Ever since I was a kid studying saxophone, I’ve had musical heroes; at first, excellent saxophonists whom I’d seek to model, then composers, conductors, and eventually (as I learned to understand more and more about music) excellent performers of all types. I’ve admired those who’ve dedicated their lives to the hard work and sacrifice required to be excellent musicians and significant contributors to the world’s cultural canon. Favorites include saxophonists Cannonball Adderley and Jean-Marie Londeix, composers Wolfgang Amadeus Mozart and John Adams, and (most recently) composer/arranger/percussionist (and college classmate of mine) John Hollenbeck. They continue to be inspirations, but over the past number of years I’ve been equally inspired by people who are successful in other professions while also studying and playing music. Recent examples include Julie Berman, a successful veterinarian in our area who is also passionate about music. She started cello (in her own words) “at square one as an adult student at CMS when my kids went off to college.” She continues to study now with Cara Cheung, plays in the CMS String Ensemble, jams in a weekly fiddle group, and also plays in a classical string quartet. I love overhearing her lessons down the hall from my office as she and Cara work out the intricacies of a Bach Cello Suite. Another of my heroes is a 4th grader at Essex Elementary who studies at CMS; if I happen to walk through the halls as she awaits her lesson, she’ll precociously (and excitedly) regale me with stories about whatever music she’s working on. Last week it was a tune called “Mysterious Song,” which, strangely enough (she pointed out) isn’t particularly mysterious sounding at all, partly because it’s a fast tune. I asked her what might make it sound more mysterious, and was delighted to hear an in-depth analysis that would make Yale Musicologists proud. Julie and our Essex Elementary friend are my heroes because they realize how special music is, that it’s worth the hard work, and that it’s an important element to a fulfilling life; regardless of one’s profession. Thanks to our musical heroes (including you, whom I assume if you’ve read this far, also loves, studies, plays, and/or supports music), for making life special.
Dr. Richard Wyman, Executive Director, CMS
p.s. Links to performances by some of my heroes:
Fall 2020 Carolyn Greenleaf Scholarship winners
Congratulations to Alice Pond and Nevin Joshy, winners of Fall 2020 Carolyn Greenleaf Memorial Scholarship awards!
Soprano vocalist Alice Pond is a Senior at Old Saybrook High School, singing Soprano in her school’s Concert, Chamber, and Treble Choirs. She has been involved in a variety of arts programs, including CMS’s “Broadway Bound” summer camps, and volunteered as assistant for a variety of theater camps including Kate’s Camp for Kids. Alice looks forward to continuing her growth in the arts throughout the year, and as she goes on to college next year.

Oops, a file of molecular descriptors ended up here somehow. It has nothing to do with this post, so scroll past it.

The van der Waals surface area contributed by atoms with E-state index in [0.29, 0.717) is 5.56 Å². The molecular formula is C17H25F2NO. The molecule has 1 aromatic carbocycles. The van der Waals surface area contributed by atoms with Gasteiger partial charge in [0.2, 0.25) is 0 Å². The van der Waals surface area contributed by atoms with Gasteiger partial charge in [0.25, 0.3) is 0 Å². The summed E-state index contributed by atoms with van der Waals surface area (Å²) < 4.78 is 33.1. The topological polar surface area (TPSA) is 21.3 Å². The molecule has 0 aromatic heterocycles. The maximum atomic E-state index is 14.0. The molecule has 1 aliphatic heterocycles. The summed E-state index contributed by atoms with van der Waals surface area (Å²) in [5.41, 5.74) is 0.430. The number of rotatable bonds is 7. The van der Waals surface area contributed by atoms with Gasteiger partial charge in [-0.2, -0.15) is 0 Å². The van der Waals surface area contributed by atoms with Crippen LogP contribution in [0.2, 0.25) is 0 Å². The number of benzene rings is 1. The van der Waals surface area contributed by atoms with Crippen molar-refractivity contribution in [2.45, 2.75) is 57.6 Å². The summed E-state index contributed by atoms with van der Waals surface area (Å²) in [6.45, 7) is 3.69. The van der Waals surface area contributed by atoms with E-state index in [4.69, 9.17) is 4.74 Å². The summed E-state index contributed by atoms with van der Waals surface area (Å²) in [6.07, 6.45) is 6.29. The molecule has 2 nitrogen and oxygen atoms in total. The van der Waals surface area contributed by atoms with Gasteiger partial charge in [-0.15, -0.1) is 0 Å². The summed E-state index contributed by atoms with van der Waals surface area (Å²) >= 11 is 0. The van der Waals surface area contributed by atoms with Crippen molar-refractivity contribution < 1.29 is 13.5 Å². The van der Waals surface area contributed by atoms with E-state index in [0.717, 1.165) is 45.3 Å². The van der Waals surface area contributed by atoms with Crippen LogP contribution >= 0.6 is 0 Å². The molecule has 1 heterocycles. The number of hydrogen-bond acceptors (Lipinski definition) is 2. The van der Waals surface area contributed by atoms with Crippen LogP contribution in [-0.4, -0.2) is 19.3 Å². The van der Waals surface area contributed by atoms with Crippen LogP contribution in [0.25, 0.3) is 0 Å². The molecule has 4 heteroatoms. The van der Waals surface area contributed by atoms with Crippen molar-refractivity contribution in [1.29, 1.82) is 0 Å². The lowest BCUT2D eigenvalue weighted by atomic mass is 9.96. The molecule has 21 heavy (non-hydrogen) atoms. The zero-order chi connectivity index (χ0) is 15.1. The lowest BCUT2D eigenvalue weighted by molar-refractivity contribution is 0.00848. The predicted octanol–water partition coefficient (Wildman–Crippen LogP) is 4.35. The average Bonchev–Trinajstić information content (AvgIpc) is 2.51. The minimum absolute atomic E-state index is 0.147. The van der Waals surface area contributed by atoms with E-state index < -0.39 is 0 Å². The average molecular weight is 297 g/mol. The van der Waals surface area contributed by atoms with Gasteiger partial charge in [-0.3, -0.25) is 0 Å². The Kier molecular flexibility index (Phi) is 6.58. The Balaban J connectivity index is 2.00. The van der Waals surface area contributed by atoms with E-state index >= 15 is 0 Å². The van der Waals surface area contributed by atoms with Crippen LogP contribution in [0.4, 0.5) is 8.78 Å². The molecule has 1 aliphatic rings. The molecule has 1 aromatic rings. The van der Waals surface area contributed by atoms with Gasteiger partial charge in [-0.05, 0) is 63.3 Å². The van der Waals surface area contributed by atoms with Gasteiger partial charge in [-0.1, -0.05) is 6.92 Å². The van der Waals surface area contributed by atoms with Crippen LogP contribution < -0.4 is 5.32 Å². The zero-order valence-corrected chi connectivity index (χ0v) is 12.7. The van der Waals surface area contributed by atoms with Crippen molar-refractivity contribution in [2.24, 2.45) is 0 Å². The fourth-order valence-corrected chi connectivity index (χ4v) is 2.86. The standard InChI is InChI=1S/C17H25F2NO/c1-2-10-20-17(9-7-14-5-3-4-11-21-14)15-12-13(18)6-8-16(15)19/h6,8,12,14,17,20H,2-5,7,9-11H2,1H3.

Trumpeter Nevin Joshyis a Junior at Lyme-Old Lyme High School, and has studied at CMS for 7 years with founder/ trumpet instructor Paddy Hurley. He has been selected by audition for CT Music Educators Association (CMEA) Regional Music Festivals, and plays principal trumpet in his school’s Wind Ensemble. He’s also active in his school’s robotics and soccer teams.
These awards honor the memory of Carolyn Greenleaf, a resident of Essex who was passionate about music education and who worked tirelessly to promote music in our communities. The Carolyn Greenleaf Memorial Award Committee partnered with the Community Foundation of Middlesex County to award (by audition) two half tuition scholarships each semester to High School students residing in Middlesex County or the Lymes.
2020-2021 Winner of the Musical Masterworks Scholarship in Honor of Nancy Thomas
Congratulations to Elizabeth Steindl, the 2020 recipient of the fourth annual Musical Masterworks Scholarship in Honor of Nancy D. Thomas.
Elizabeth is eleven and in sixth grade at Old Saybrook Middle School.
Elizabeth studies violin with Martha Herrle at Community Music School, and also plays clarinet in her school band, sings in her school chorus, and is a regular participant in area music camps. She loves animals, music, and nature.
The scholarship, awarded annually, provides the tuition for a middle school student to take music lessons, 30 minutes each, for one full year at Community Music School. This award honors the memory of Nancy Thomas, a well-known and beloved piano instructor at CMS for 30 years. She influenced the lives of many young musicians and inspired their talents. Nancy was also on the staff of Musical Masterworks, a chamber music concert series that has been in Old Lyme for 28 years. She was fastidious in her responsibilities working with the pianists onstage and was well-loved by all. Musical Masterworks partnered with Community Music School to establish this award.